President Barack Obama yesterday began a historic, three-day visit to Cuba—the first by a U.S. president in 88 years, and the result of Obama’s diplomatic effort, which he began in December 2014, to normalize relations with Cuba since U.S.-imposed isolationist hostilities in 1959.
Also yesterday, the American-Israel Public Affairs Committee, considered the most powerful and influential lobbying group for Israel, began its three-day 2016 policy conference at the Walter E. Washington Convention Center in Washington, D.C. All presidential candidates, with the exception of Bernie Sanders, are slated to address the group.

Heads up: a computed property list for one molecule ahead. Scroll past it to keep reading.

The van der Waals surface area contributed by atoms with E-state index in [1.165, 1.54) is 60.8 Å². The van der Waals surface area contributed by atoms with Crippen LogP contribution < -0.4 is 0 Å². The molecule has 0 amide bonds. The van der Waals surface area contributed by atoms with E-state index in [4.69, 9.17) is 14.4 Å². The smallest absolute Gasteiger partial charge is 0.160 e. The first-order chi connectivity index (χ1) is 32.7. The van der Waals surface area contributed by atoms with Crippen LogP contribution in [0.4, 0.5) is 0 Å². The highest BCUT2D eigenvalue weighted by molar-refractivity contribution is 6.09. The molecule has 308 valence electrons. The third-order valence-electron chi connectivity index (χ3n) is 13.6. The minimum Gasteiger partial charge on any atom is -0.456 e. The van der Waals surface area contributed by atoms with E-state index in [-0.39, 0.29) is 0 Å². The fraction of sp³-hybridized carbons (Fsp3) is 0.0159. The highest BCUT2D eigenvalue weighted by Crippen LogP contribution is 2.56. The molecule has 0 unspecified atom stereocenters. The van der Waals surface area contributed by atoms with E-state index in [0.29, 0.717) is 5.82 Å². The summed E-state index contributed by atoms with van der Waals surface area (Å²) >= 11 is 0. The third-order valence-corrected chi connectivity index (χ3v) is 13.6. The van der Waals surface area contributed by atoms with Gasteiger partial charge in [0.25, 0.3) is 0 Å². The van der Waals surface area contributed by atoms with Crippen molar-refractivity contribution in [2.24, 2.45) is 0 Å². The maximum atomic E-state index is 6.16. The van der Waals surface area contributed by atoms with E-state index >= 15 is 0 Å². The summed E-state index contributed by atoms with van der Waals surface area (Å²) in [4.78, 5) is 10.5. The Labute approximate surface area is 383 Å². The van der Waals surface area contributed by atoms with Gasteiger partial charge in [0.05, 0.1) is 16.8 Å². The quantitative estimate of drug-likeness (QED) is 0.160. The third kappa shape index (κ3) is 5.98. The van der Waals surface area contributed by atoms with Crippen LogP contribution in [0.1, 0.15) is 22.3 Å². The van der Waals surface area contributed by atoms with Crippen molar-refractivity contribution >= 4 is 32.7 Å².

Both events, fraught with implications for U.S. foreign policy, are receiving intense media attention, practically equating the weight and importance of both events. The tone of coverage, however, differs markedly. Leid Stories explains why.